By How & What You Give

By How & What You Give

For the month of October – as has become the tradition here at PB UMC – we will be engaging in Stewardship conversations. We will do so alongside concepts from Harvard Business School professor Clayton Christenson’s book How Will You Measure Your Life? (available online here for those who wish, though not required).

Note: Some of this series and supporting materials are sourced from sharechurch.com, a ministry of The United Methodist Church of the Resurrection.

This Sunday’s text focuses on giving, which is likely expected during a series on Stewardship. And while the parable focuses on money – and a great deal of money at that – we might understand more broadly that everything we receive is ultimately a gift from God. With this approach, we might learn from this parable that our faithfulness to God shows in our willingness to use whatever resources of energy, time, skills, money, or any other assets God has given to us for the purposes of blessing others and building God’s kingdom.

Matthew 25:14-19 (CEB)
14“The kingdom of heaven is like a man who was leaving on a trip. He called his servants and handed his possessions over to them. 15To one he gave five valuable coins, and to another he gave two, and to another he gave one. He gave to each servant according to that servant’s ability. Then he left on his journey.

16“After the man left, the servant who had five valuable coins took them and went to work doing business with them. He gained five more. 17In the same way, the one who had two valuable coins gained two more. 18But the servant who had received the one valuable coin dug a hole in the ground and buried his master’s money.

19“Now after a long time the master of those servants returned and settled accounts with them.”

Consider these questions:

  1. What resources has God placed in your life? How are you using these resources to serve the Kingdom of God and to bless others? Are there any resources you have buried in the proverbial ground? If so, how can you begin to use them actively for God’s purposes?
  2. Paul wrote that “what is expected of a manager is that they prove to be faithful” (1 Corinthians 4:2). To the Galatians, he wrote that living selfishly destroys our freedom, and that serving each other in love is the divine antidote for selfishness (see Galatians 5:13-14). In what ways have you seen the Spirit work through your commitments to God and others to grow the fruit of generosity in you?

Daily scripture readings:
Suggested scripture readings for each day of the week.

  • Monday 10/22/18 – Matthew 20:1-15
  • Tuesday 10/23/18 – Matthew 25:14-28
  • Wednesday 10/24/18 – Deuteronomy 15:7-11, Proverbs 11:23-28
  • Thursday 10/25/18 – Luke 16:10-15
  • Friday 10/26/18 – Luke 12:13-21
  • Saturday 10/27/18 – 1 Timothy 6:6-19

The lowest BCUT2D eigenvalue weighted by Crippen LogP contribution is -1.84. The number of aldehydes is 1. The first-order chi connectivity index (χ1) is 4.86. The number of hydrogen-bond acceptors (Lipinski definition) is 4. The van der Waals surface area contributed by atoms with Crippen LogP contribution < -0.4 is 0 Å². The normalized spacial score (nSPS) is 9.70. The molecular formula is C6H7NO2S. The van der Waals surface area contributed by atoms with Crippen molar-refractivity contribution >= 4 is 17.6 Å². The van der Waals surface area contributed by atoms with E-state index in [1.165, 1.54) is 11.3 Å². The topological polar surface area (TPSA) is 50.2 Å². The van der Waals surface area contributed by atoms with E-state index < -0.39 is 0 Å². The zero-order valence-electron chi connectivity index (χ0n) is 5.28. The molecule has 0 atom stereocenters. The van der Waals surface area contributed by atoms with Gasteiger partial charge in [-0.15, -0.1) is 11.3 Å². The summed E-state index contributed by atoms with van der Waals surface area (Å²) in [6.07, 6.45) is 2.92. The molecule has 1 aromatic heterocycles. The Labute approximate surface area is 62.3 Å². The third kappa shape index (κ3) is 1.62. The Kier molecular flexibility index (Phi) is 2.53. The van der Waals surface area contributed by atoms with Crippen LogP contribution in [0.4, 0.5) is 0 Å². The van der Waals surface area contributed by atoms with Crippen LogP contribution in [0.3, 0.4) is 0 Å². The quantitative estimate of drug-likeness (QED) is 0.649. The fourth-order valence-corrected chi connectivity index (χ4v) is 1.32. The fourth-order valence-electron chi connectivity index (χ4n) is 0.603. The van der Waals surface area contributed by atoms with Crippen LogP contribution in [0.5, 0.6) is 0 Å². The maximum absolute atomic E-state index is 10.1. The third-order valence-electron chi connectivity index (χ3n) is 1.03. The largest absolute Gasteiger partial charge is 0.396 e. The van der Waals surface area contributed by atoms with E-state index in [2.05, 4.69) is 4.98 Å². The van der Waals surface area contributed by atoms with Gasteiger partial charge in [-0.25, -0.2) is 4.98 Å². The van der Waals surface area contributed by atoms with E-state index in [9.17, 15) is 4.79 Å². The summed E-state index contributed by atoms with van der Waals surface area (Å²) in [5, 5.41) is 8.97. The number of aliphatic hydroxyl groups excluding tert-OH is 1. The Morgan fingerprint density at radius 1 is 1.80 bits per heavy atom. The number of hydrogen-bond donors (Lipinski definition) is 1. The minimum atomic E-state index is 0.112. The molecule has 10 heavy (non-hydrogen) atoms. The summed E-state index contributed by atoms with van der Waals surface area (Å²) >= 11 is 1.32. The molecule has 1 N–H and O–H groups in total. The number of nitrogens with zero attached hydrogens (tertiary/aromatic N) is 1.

Post-Sermon Update on 10/23

Audio from the sermon can be heard below, and video can be found at this link (will open in a new tab).

If you are following the daily readings (above), you have returned today to the same text read on Sunday about the master who entrusted large sums of money to three servants. But this time you have the full parable!

Of the three servants in the parable, the added reading reminds us that the three servants are evaluated differently. Two were called “good and faithful,” and the third was fired for being “evil and lazy” (quotes from CEB translation).

A talanta was a lot of money. It could be as much as 20 years of a typical worker’s wages! But in Jesus’ story, the servant with two talantas was as faithful as the one with five. So it is not important to compare the resources we’ve been given to what others have been given. What’s important is that we nurture and grow these resources for the benefit of building God’s kingdom here and now (thy kingdom come on Earth as it is in Heaven).

In this way, our conversation is a little less about paying the church’s salaries and other bills, and it’s more about living a life of generosity. I believe that this is a spiritual change, and I invite you to be in prayerful conversation with God about how you can enter into this spirit of generosity.

Consider these questions:

  1. In Luke’s version of this parable (read Luke 16), the author adds that Jesus concludes the story by saying that  we cannot serve both God and money. In response, nearby religious leaders “sneered at Jesus.” Theologian N.T. Wright wrote of this passage, “Money is not a possession, it’s a trust: God entrusts property to people and expects it to be used to his glory and the welfare of his children, not for private glory or glamour.” The Message paraphrase says the religious leaders thought Jesus was “hopelessly out of touch.” Does Jesus’ teaching about worldly wealth and true riches seem “out of touch” to you? Does it challenge you? Does it inspire you?
  2. Jesus didn’t say we “shouldn’t” serve both God and money; he said we “cannot” do that. Our hearts can only have one ultimate master. The Greek word translated “money” meant all types of material goods. When you face ethical choices or career decisions, what determines your course: God’s values, or the material and social payoffs you expect?
  3. With these challenges to move beyond the world’s way of assigning cultural value based on financial success, how do you think we should assign cultural value? And within your own life, how can you reach contentment in the way you are living and being?
  4. Using new units of measure, how rich (or poor) are you? If your authentic answer to this is not what you’d want it to be, what do you think Jesus may be calling you to do?

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